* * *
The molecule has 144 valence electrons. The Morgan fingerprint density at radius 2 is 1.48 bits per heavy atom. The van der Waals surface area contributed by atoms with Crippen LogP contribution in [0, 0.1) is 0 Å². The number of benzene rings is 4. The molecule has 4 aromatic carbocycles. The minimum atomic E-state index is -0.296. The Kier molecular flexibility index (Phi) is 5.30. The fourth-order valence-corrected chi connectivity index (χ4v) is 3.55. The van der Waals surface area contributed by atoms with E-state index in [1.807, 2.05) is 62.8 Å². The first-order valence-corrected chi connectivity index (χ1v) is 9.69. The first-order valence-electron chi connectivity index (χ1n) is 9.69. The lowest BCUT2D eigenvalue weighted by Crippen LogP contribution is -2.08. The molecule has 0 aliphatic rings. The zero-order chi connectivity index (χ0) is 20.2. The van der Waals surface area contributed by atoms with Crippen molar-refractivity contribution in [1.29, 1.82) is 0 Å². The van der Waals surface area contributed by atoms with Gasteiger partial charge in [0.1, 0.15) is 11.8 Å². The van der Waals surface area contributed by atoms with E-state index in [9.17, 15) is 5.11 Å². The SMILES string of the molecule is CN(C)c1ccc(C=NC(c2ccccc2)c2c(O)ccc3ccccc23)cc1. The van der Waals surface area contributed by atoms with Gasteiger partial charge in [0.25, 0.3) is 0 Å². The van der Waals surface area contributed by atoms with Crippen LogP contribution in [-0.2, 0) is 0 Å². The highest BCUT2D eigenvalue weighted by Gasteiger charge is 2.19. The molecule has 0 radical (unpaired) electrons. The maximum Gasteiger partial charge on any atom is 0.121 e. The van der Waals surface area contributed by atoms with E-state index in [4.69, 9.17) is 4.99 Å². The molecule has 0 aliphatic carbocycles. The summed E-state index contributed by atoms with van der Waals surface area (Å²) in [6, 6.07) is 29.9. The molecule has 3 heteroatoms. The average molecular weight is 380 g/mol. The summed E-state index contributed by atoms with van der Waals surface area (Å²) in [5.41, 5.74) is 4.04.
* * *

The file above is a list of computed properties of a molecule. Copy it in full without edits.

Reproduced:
The molecule has 144 valence electrons. The Morgan fingerprint density at radius 2 is 1.48 bits per heavy atom. The van der Waals surface area contributed by atoms with Crippen LogP contribution in [0, 0.1) is 0 Å². The number of benzene rings is 4. The molecule has 4 aromatic carbocycles. The minimum atomic E-state index is -0.296. The Kier molecular flexibility index (Phi) is 5.30. The fourth-order valence-corrected chi connectivity index (χ4v) is 3.55. The van der Waals surface area contributed by atoms with E-state index in [1.807, 2.05) is 62.8 Å². The first-order valence-corrected chi connectivity index (χ1v) is 9.69. The first-order valence-electron chi connectivity index (χ1n) is 9.69. The lowest BCUT2D eigenvalue weighted by Crippen LogP contribution is -2.08. The molecule has 0 aliphatic rings. The zero-order chi connectivity index (χ0) is 20.2. The van der Waals surface area contributed by atoms with Crippen molar-refractivity contribution in [1.29, 1.82) is 0 Å². The van der Waals surface area contributed by atoms with Gasteiger partial charge in [0.1, 0.15) is 11.8 Å². The van der Waals surface area contributed by atoms with E-state index in [9.17, 15) is 5.11 Å². The SMILES string of the molecule is CN(C)c1ccc(C=NC(c2ccccc2)c2c(O)ccc3ccccc23)cc1. The van der Waals surface area contributed by atoms with Gasteiger partial charge in [0.25, 0.3) is 0 Å². The van der Waals surface area contributed by atoms with Crippen LogP contribution in [-0.2, 0) is 0 Å². The highest BCUT2D eigenvalue weighted by Gasteiger charge is 2.19. The molecule has 0 radical (unpaired) electrons. The maximum Gasteiger partial charge on any atom is 0.121 e. The van der Waals surface area contributed by atoms with E-state index in [4.69, 9.17) is 4.99 Å². The molecule has 0 aliphatic carbocycles. The summed E-state index contributed by atoms with van der Waals surface area (Å²) in [6, 6.07) is 29.9. The molecule has 3 heteroatoms. The average molecular weight is 380 g/mol. The summed E-state index contributed by atoms with van der Waals surface area (Å²) in [5.41, 5.74) is 4.04.